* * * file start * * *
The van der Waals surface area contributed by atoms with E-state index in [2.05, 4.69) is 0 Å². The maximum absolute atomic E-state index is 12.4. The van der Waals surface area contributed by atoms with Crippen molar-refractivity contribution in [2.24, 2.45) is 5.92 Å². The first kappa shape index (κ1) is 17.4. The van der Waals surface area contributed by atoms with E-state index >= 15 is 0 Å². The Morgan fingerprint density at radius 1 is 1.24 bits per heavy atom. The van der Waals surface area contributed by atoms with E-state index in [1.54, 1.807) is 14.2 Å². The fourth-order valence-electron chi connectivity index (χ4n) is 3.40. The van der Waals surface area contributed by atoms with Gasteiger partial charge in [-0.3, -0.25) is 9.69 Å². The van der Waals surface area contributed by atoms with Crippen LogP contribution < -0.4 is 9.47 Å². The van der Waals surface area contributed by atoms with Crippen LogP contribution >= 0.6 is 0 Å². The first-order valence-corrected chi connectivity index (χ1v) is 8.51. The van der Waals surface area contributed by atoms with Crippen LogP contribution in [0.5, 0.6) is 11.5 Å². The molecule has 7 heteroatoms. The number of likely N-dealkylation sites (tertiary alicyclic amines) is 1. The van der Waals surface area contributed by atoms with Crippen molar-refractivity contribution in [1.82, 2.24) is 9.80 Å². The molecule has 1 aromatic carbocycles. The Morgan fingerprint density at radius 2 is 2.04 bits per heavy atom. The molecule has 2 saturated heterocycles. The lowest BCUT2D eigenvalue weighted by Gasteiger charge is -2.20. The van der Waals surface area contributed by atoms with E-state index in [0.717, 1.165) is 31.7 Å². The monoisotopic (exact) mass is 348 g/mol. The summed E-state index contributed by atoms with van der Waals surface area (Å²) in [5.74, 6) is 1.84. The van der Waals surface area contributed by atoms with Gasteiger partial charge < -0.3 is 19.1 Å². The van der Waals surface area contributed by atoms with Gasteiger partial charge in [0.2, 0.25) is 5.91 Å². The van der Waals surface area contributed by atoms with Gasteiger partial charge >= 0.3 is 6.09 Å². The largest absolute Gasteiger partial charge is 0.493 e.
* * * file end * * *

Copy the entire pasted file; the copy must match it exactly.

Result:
The van der Waals surface area contributed by atoms with E-state index in [2.05, 4.69) is 0 Å². The maximum absolute atomic E-state index is 12.4. The van der Waals surface area contributed by atoms with Crippen molar-refractivity contribution in [2.24, 2.45) is 5.92 Å². The first kappa shape index (κ1) is 17.4. The van der Waals surface area contributed by atoms with E-state index >= 15 is 0 Å². The Morgan fingerprint density at radius 1 is 1.24 bits per heavy atom. The van der Waals surface area contributed by atoms with E-state index in [1.54, 1.807) is 14.2 Å². The fourth-order valence-electron chi connectivity index (χ4n) is 3.40. The van der Waals surface area contributed by atoms with Gasteiger partial charge in [-0.3, -0.25) is 9.69 Å². The van der Waals surface area contributed by atoms with Crippen LogP contribution < -0.4 is 9.47 Å². The van der Waals surface area contributed by atoms with Crippen LogP contribution >= 0.6 is 0 Å². The first-order valence-corrected chi connectivity index (χ1v) is 8.51. The van der Waals surface area contributed by atoms with Crippen LogP contribution in [0.5, 0.6) is 11.5 Å². The molecule has 7 heteroatoms. The number of likely N-dealkylation sites (tertiary alicyclic amines) is 1. The van der Waals surface area contributed by atoms with Crippen molar-refractivity contribution in [1.82, 2.24) is 9.80 Å². The molecule has 1 aromatic carbocycles. The Morgan fingerprint density at radius 2 is 2.04 bits per heavy atom. The molecule has 2 saturated heterocycles. The lowest BCUT2D eigenvalue weighted by Gasteiger charge is -2.20. The van der Waals surface area contributed by atoms with E-state index in [0.717, 1.165) is 31.7 Å². The monoisotopic (exact) mass is 348 g/mol. The summed E-state index contributed by atoms with van der Waals surface area (Å²) in [5.74, 6) is 1.84. The van der Waals surface area contributed by atoms with Gasteiger partial charge < -0.3 is 19.1 Å². The van der Waals surface area contributed by atoms with Gasteiger partial charge in [0.2, 0.25) is 5.91 Å². The van der Waals surface area contributed by atoms with Gasteiger partial charge >= 0.3 is 6.09 Å². The largest absolute Gasteiger partial charge is 0.493 e.